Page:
The Princess and Curdie, George MacDonald, 1883, Book Review

MMGM is a weekly meme hosted by middle grade author, Shannon Messenger. (Finally! A meme that fits perfectly with my content!)

princess and curdie

If you have never read The Princess and the Goblin, I’d recommend starting with my review of that book. This is the sequel, and nearly as good as the first.

George MacDonald wrote in the Victorian era, when books created specifically for children were a new phenomenon. Most sought to dictate morality to children. Lewis Carroll, however, author of Alice’s Adventures in Wonderland and a friend and contemporary of MacDonald, is credited with writing for pure entertainment. MacDonald beautifully combines fun and morality, rather like C.S. Lewis does in Narnia. (In fact, Lewis cites MacDonald as a powerful influence.) The result is rich storytelling complete with moral fiber, a combination I love.

After his adventures rescuing Princess Irene from the goblins and gaining the trust of the king in book one, Curdie returns to being a silver miner with his father. But after a year or two, his parents notice he is less and less the son they hoped for. “As he grew…he was getting rather stupid…he believed less and less in things he had never seen.” Not long after, he has his own encounter with Irene’s Great-Great-Grandmother, a magical, fairy godmother-type figure representative of God. She assigns him the task of overthrowing the evil plot to dethrone the good king. To do so, he is given the magical ability to discern a man’s true nature. Curdie comes away from the encounter a changed man and displays great strength of character as he carries out his duties.

This book draws very clear distinctions between good and evil, selfishness and selflessness, right and wrong, truth and lies. It celebrates honor, friendship, loyalty, and the fortitude to do what’s right despite what others may say. It also explores trust, judgment, rewards, and true beauty. It never becomes preachy, as so many Victorian stories are, but there are elements of faith beneath the surface of the plot, much like in Narnia.

I did like The Princess and the Goblin a bit better. That story better disguises the moral points MacDonald is trying to impart. The first half of this book deals primarily with Curdie and his development. It doesn’t drag, really, but I was eager to see the princess again. She doesn’t enter the story until the second half, when Curdie’s quest gets rolling. But I really liked the new character of Lina. And I always enjoy MacDonald’s ability to paint settings and personalities so clearly. It has the same fairy tale feel of book one that young children can relate to so well. Though it is somewhat antiquated, the language is still easy enough for them to understand. I would recommend it as a read-aloud, however. A free Kindle version is available on Amazon.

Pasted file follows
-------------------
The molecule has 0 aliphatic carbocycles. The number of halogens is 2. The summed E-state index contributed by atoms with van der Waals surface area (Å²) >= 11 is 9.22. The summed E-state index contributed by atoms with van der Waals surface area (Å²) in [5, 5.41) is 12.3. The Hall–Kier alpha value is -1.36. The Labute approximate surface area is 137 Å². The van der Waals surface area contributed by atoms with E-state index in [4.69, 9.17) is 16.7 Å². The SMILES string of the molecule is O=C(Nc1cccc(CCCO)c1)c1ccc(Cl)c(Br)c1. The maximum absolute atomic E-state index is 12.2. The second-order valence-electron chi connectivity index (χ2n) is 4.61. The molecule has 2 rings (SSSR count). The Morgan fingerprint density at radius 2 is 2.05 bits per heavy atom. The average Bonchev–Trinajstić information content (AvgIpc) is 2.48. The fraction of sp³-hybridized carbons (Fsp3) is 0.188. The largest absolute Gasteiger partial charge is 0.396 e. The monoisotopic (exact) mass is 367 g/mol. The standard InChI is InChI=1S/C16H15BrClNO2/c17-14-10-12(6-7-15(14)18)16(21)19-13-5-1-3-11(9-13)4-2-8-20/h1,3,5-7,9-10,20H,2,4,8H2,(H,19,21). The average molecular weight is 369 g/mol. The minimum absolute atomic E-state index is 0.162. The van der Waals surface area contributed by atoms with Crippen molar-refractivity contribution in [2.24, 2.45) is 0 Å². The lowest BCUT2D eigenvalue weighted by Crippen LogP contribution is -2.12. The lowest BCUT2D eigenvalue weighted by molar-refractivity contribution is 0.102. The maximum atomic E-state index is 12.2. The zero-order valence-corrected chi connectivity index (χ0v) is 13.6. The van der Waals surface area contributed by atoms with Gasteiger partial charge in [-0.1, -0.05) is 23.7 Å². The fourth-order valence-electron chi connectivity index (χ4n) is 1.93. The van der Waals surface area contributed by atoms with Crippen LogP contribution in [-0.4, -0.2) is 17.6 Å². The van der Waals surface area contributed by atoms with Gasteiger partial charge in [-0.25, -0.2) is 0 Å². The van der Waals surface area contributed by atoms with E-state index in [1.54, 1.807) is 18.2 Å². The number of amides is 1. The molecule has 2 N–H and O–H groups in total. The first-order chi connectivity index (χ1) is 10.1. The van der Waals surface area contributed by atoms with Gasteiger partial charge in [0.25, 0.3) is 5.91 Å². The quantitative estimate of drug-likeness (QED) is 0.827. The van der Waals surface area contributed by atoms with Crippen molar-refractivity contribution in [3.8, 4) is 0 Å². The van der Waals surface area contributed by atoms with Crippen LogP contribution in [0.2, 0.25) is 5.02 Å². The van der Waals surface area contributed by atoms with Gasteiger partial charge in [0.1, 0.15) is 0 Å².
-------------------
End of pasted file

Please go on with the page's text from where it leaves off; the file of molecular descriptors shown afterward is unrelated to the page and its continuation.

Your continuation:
10 thoughts on “The Princess and Curdie, George MacDonald, 1883, Book Review

  1. I like what you say about the first book, over the second. It feels strange that he saves the princess in the first book, and then goes back to working in a mine. He supported the king in the first and turns on him in the second just for adventure and fame. Guess, I’d have to read the books to fully grasp everything. I’m sure though, kids will enjoy the series.

    1. The first book is better, as is often the case. He went back to being a miner because the king and the princess left the castle (a summer home). While the king was gone, there arose a plot to dethrone him. Curdie was assigned to take out these troublemakers, not the king. He comes to the rescue again. It’s cute, but it’s a sequel.

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